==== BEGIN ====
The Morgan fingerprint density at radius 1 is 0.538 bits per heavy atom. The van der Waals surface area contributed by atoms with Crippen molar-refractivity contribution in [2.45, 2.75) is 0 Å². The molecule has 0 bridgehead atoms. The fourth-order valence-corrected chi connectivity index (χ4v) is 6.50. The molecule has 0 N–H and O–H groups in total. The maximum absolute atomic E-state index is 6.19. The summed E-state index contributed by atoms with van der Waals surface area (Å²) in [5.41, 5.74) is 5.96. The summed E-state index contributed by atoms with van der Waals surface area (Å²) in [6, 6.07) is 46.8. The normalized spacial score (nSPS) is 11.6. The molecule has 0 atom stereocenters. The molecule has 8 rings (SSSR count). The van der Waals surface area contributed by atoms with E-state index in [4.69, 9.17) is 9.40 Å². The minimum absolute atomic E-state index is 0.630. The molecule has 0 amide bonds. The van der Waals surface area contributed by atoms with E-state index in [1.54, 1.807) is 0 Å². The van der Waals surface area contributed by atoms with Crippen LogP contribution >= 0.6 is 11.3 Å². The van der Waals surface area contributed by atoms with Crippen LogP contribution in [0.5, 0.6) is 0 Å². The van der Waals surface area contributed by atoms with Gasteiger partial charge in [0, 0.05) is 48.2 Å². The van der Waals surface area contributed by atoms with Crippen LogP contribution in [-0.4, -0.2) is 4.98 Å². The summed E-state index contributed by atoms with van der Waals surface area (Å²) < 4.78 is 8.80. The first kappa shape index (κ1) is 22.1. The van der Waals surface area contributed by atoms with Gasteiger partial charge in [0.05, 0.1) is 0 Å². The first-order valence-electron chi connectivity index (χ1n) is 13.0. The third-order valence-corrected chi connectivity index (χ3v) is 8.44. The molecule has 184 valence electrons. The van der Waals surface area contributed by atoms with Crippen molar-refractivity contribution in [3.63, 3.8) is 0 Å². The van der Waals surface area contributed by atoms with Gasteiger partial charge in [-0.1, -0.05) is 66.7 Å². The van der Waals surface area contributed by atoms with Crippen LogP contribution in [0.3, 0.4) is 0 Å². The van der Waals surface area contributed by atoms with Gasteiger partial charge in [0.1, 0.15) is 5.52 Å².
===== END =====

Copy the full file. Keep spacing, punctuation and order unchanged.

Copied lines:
The Morgan fingerprint density at radius 1 is 0.538 bits per heavy atom. The van der Waals surface area contributed by atoms with Crippen molar-refractivity contribution in [2.45, 2.75) is 0 Å². The molecule has 0 bridgehead atoms. The fourth-order valence-corrected chi connectivity index (χ4v) is 6.50. The molecule has 0 N–H and O–H groups in total. The maximum absolute atomic E-state index is 6.19. The summed E-state index contributed by atoms with van der Waals surface area (Å²) in [5.41, 5.74) is 5.96. The summed E-state index contributed by atoms with van der Waals surface area (Å²) in [6, 6.07) is 46.8. The normalized spacial score (nSPS) is 11.6. The molecule has 0 atom stereocenters. The molecule has 8 rings (SSSR count). The van der Waals surface area contributed by atoms with E-state index in [4.69, 9.17) is 9.40 Å². The minimum absolute atomic E-state index is 0.630. The molecule has 0 amide bonds. The van der Waals surface area contributed by atoms with E-state index in [1.54, 1.807) is 0 Å². The van der Waals surface area contributed by atoms with Crippen LogP contribution >= 0.6 is 11.3 Å². The van der Waals surface area contributed by atoms with Crippen LogP contribution in [0.5, 0.6) is 0 Å². The van der Waals surface area contributed by atoms with Gasteiger partial charge in [0, 0.05) is 48.2 Å². The van der Waals surface area contributed by atoms with Crippen LogP contribution in [-0.4, -0.2) is 4.98 Å². The summed E-state index contributed by atoms with van der Waals surface area (Å²) < 4.78 is 8.80. The first kappa shape index (κ1) is 22.1. The van der Waals surface area contributed by atoms with Gasteiger partial charge in [0.05, 0.1) is 0 Å². The first-order valence-electron chi connectivity index (χ1n) is 13.0. The third-order valence-corrected chi connectivity index (χ3v) is 8.44. The molecule has 184 valence electrons. The van der Waals surface area contributed by atoms with Crippen molar-refractivity contribution in [3.63, 3.8) is 0 Å². The van der Waals surface area contributed by atoms with Gasteiger partial charge in [-0.1, -0.05) is 66.7 Å². The van der Waals surface area contributed by atoms with Crippen LogP contribution in [0.3, 0.4) is 0 Å². The van der Waals surface area contributed by atoms with Gasteiger partial charge in [0.1, 0.15) is 5.52 Å².